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New Faculty Advance Health Equity

Ever since John “Jack” Wennberg, MD, MPH, began asking tough questions about healthcare in the 1970s, Dartmouth and the institute he founded have led the nation in challenging the status quo in healthcare. Four new professors will now help The Dartmouth Institute for Health Policy & Clinical Practice evolve, bringing their fresh ideas and perspectives and leveraging the Institute’s unparalleled healthcare data sets and expertise in health services research.

From left to right: Ellesse-Roselee L. Akré, MA, PhD; Alka Dev, MHS, DrPH; Terri Lewinson, MSW, PhD; Christine Marie Gunn, MA, PhD

Home Is Where the Health Is

Terri Lewinson, MSW, PhD

One public housing complex might be well maintained, another allowed to deteriorate. Residents in one extended-stay motel might be able to walk easily to nearby shops, doctors’ offices, and green space. In another, residents might find themselves on an island, encircled by traffic-choked highways and without sidewalks or reliable bus service. These differences can have a dramatic impact on physical and psychological health, especially for low-income older people, explains Terri Lewinson, MSW, PhD.

Previously at Georgia State University, Lewinson has found that factors less obvious than building design are crucial to quality of life, for better or worse. By conducting in-depth interviews with tenants, she documents how they view their lives and housing. Unlike quantitative work that captures trends and resource allocation, qualitative research uncovers people’s individuality, which can be just as important when designing healthy communities.

“We all experience the world uniquely,” says Lewinson, whose approach is informed by her training. She earned her doctorate at the University of Georgia School of Social Work. “My experience of joy will look very different from someone else’s experience of joy.”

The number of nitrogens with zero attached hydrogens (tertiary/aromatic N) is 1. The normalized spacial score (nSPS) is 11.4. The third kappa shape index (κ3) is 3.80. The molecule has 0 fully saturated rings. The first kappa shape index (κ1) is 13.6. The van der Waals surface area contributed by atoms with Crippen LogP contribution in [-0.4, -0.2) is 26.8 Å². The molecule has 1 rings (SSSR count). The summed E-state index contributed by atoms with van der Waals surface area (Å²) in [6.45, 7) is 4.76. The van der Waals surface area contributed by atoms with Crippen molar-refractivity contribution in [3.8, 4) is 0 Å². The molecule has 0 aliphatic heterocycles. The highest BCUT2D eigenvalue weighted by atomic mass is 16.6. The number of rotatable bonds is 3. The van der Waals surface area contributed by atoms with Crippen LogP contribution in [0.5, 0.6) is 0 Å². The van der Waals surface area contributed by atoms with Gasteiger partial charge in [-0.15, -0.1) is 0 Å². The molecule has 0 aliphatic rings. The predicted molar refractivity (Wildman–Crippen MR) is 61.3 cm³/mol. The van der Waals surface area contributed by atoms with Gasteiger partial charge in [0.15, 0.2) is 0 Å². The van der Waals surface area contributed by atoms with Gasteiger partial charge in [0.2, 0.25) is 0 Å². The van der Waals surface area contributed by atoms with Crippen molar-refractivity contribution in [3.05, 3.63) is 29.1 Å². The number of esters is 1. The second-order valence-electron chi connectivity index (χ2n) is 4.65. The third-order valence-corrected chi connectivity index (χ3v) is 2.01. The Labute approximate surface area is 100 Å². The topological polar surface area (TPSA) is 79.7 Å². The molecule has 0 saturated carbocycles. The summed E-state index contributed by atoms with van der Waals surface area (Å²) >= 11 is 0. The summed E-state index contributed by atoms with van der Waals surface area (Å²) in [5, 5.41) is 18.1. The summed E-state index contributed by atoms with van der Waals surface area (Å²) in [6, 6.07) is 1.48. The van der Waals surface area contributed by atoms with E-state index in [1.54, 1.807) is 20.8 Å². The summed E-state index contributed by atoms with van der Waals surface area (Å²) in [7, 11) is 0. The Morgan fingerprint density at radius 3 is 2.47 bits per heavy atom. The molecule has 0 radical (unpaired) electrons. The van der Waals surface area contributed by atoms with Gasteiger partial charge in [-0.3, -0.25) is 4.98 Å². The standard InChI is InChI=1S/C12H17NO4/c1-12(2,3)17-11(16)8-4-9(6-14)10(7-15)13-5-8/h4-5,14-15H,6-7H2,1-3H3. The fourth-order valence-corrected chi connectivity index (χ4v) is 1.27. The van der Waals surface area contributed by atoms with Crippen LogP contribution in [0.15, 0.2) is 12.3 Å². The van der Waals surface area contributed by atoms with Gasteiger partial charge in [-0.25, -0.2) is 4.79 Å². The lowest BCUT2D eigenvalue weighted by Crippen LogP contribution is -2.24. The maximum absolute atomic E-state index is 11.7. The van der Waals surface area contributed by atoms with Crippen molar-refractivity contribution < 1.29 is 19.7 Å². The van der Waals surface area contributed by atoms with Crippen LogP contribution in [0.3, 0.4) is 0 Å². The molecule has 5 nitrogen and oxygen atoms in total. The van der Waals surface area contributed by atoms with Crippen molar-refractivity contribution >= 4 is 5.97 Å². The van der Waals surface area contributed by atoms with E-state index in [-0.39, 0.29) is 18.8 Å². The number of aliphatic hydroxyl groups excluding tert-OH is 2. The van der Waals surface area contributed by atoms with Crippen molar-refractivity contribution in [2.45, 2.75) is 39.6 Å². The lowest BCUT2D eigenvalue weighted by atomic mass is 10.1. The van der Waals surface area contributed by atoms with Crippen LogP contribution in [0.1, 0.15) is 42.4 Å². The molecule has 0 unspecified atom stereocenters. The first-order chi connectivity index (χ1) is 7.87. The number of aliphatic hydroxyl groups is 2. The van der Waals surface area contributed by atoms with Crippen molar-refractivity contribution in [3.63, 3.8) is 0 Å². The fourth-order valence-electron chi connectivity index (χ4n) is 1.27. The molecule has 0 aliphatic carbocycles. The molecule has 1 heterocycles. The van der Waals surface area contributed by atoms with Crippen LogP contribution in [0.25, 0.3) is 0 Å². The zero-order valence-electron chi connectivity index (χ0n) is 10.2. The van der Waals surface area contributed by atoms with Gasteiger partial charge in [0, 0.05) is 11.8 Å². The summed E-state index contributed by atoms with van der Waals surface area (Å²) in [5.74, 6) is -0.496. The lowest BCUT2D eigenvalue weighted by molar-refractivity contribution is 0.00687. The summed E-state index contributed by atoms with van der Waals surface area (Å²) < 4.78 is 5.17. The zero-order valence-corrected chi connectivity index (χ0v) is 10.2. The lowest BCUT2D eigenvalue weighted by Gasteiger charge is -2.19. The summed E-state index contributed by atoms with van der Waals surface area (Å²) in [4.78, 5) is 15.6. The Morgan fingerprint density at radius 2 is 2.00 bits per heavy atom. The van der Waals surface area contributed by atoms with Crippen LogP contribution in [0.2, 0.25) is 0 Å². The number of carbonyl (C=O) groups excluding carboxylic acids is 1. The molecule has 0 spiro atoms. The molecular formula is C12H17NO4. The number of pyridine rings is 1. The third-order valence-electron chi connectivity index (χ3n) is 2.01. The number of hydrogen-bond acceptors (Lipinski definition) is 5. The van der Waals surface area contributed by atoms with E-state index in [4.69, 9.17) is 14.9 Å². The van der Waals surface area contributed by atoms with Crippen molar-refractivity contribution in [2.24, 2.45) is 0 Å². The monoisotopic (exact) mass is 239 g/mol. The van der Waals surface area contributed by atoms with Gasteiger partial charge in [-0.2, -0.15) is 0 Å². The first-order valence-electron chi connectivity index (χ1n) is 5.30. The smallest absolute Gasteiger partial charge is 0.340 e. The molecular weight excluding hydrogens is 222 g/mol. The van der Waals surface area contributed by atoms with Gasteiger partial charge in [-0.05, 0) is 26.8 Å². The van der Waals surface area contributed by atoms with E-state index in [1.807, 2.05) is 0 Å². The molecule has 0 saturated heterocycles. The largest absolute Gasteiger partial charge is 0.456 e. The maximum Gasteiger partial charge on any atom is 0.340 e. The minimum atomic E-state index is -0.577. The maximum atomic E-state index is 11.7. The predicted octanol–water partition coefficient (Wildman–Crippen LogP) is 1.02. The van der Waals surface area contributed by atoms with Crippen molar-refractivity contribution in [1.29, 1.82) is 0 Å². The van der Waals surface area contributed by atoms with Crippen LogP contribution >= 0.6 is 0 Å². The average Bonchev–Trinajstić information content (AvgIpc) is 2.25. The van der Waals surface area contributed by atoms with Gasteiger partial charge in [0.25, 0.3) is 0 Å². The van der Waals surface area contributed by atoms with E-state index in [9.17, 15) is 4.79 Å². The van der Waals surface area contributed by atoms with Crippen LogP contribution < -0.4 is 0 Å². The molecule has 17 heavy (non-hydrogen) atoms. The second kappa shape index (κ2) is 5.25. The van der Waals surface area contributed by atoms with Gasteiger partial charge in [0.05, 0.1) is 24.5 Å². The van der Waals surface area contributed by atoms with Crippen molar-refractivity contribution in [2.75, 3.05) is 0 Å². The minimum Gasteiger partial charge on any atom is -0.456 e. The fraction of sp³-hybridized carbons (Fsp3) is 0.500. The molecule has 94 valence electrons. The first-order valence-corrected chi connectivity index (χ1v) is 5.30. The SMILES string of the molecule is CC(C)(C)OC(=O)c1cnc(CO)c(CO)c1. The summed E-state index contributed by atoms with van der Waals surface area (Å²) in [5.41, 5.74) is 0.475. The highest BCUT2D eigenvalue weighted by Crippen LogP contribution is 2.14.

A particularly powerful research method Lewinson uses is Photovoice—giving tenants cameras to document their lives. The photos then serve as springboards for conversation. One study participant photographed a busy highway next to their home and told Lewinson, “I can’t cross this street.” Another showed her a picture of an iron and said, “My husband hit me with this iron.” The first photo led to a conversation about neighborhood walkability, and the second, a discussion about domestic abuse.

Lewinson’s research interests continue to evolve. In 2017, she served as a Health and Aging Policy Fellow in the Washington, D.C., office of the late civil rights icon and Georgia Congressman John Lewis. Her portfolio included environmental issues.

“It opened my eyes to the inequities, not only arising from affordability and quality, but larger environmental issues,” she says. The siting of low-income housing often exposes residents to industrial emissions, unclean water, and noise pollution.

Drawing on the expertise of her new colleagues at The Dartmouth Institute, Lewinson aims to expand her research to explore the intersection of housing and environmental issues—and ultimately inform better public policies and community programs that will enable more low-income people to live healthier lives.


What a Patient Wants

Christine Marie Gunn, MA, PhD